02 December, 2015 – Episode 543 – This Week in Science Podcast (TWIS)


Changing Climate, Power Over Temperature, Evidence Pouring In, Death From Suffocation, Coal World, Dino Vessels, Cuttle Tactics, Finch Fights, Planty Free Will, Beast Brain Genes, Grandmother Protection, Genetic Ethics, Sticky Webs, And Much More!

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Disclaimer, Disclaimer, Disclaimer!
The world is much older than mankind…
and for most of our human academic history
we have looked back through the history that preceded us and deemed it unsentient…
Life has evolved through chance and natural selection
and we humans are the first to have the power of will,
the advanced knowledge of cause and effect necessary to
impart our will upon the planet…
We make choices that benefit our survival,
while the rest of nature merely reacts…
But what if that isn’t entirely true?
What if other life forms have been doing this subtly throughout time?
We know now that epigenetics is an active partner in evolution…
Things encountered in one generation can have effects on future generations…
Like plant studies involving drought in one generation
leading to early blooming in future generations,
or how mice who encounter a smell associated with a shock in one generation,
heightens responses to that smell in future generations…
As though acting on cause and effect knowledge,
epigenetic memory is doing that thing we humans thought was reserved for us, and us alone…
This ability to strategize…
To make choices…
To take actions now, that can only benefit us later on…
And while this could mean that humanity isn’t entirely
unnatural in its ability to make choices based on previous knowledge…
It is quite natural that this ability has led you back here
for yet another episode of
This Week in Science…
Coming up Next…

Changing Climate
As the COP21 conference moves along in France, a poll reported by the BBC shows declining support for drastic efforts to curb carbon emissions globally. It’s thought that economic concerns have taken priority over climate in people’s minds.

Power Over Temperature
An analysis reported this week at COP21 in Paris calculates that should all plans for building coal-fired power plants proceed, there will be a 400% increase in carbon emissions that will force temerature to increase more than the agreed upon 2 degrees Celsius by 2030.

Evidence Pouring In
Glacial lakes are expanding on Mt. Everest as the glacier receeds and melts as a result of global warming, causing concerns about safety for populated areas that could be impacted if the lakes burst.

Death From Suffocation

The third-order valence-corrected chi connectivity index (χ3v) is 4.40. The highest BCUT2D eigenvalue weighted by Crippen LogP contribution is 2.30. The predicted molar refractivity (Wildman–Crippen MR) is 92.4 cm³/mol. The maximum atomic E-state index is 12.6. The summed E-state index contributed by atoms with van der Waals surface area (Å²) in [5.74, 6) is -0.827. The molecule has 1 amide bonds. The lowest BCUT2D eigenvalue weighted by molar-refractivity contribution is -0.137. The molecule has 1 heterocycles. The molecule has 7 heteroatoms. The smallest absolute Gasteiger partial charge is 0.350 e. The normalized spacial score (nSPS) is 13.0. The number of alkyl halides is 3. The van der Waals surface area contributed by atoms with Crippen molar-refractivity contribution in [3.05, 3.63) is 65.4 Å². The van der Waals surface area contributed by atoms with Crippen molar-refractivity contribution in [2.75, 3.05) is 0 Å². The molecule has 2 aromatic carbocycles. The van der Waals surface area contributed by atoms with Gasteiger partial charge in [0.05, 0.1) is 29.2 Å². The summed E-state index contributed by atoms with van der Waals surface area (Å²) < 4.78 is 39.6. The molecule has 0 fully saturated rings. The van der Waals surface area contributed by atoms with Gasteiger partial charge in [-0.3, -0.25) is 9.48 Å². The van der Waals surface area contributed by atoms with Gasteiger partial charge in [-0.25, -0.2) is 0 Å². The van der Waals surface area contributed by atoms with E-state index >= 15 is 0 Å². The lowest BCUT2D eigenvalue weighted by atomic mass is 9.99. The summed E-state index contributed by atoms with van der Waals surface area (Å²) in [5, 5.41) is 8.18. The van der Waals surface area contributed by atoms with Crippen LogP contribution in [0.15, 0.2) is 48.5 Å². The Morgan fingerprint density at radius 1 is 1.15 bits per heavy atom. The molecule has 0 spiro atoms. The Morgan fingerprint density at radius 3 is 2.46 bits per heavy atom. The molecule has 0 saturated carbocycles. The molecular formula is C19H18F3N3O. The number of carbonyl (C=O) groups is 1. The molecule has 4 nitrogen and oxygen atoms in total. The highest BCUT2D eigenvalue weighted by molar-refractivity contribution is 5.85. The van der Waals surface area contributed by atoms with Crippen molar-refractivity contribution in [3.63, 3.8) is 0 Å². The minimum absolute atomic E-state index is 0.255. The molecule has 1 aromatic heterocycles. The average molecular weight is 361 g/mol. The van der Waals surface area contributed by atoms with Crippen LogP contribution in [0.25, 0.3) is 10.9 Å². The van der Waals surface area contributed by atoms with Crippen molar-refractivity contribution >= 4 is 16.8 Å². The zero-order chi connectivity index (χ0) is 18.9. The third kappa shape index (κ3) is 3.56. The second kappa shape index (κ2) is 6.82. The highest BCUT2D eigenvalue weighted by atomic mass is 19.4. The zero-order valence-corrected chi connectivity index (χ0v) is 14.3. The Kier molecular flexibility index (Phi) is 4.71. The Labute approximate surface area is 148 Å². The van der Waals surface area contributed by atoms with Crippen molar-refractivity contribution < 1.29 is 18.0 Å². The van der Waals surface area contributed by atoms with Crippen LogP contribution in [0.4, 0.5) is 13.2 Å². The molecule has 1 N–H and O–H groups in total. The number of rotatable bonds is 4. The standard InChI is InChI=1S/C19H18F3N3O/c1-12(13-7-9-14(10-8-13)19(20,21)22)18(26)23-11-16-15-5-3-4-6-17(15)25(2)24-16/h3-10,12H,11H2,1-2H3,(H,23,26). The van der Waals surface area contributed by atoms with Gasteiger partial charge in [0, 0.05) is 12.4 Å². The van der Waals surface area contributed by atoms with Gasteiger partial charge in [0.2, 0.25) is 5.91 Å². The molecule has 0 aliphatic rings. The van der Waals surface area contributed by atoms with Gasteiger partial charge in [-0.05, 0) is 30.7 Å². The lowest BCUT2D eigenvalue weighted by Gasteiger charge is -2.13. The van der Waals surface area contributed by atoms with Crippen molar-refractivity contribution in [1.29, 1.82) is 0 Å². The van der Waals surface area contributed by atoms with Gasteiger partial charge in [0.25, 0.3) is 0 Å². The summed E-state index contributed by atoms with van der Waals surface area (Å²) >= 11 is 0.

Oh, and if rising temperatures and flooding aren’t enough, researchers think that increasing ocean temperatures will reduce oxygen production by phytoplankton, which means death by suffocation might be a more likely future for life on Earth.

Keep coal where it is…
Burning it really isn’t a good idea.

80 Million year old blood vessels
A new techniques lets scientists peer further back into the soft tissues of dinosaurs.

Cuttlefish are masters of disguise
Not only can they change colors to disappear, but they can also alter their posture to reduce their electromagnetic signiature, becoming invisible to sharks and their sixth sense to boot. Your move, sharks!

Finches quarrel over parental chores
Finches actually discuss why they got home late, and explanations actually have a great effect on whether their spouse decides to slight them for it or not. These birds may have a thing or two to teach us about relationships!

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Free Will in plants?
Well… plants making choices that effect their environement anyway…

Genes For Delay
The breast cancer gene BRAC1, which is also involved in DNA repair, was linked to Alzheimer’s disease in a recent study that looked at the brains of people with Alzheimer’s. The levels of the protein produced by the gene was up to 75% lower in diseased brains compared to controls.

Delaying Disease
The genes you have influence the age of Alzheimer’s onset, according to a recent study that looked at a population of individuals that unusually succumb to the disease earlier than average.

Grandmother Hypothesis
A gene variant of CD33 could explain why grandmothers keep their wits about them as they age.

A Global Discussion
To edit or not to edit? Experts from around the world are meeting in Washington DC this week to discuss the future of genetic editing technologies.

Editing The Editor
CAS-9 has been altered by MIT scientists to make it more efficient in its editing functions.

Sticky webs hold more than meats the eye
Black widow spider webs held genetic information not only for the spider, but also for their prey, for up to 10 days! There are so many webs out there, it’s a treasure trove of genetic data just waiting to be walked into by you first thing in the morning!

An Anniversary
100 years of relativity explained by David Tennant!

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I'm the host of this little science show.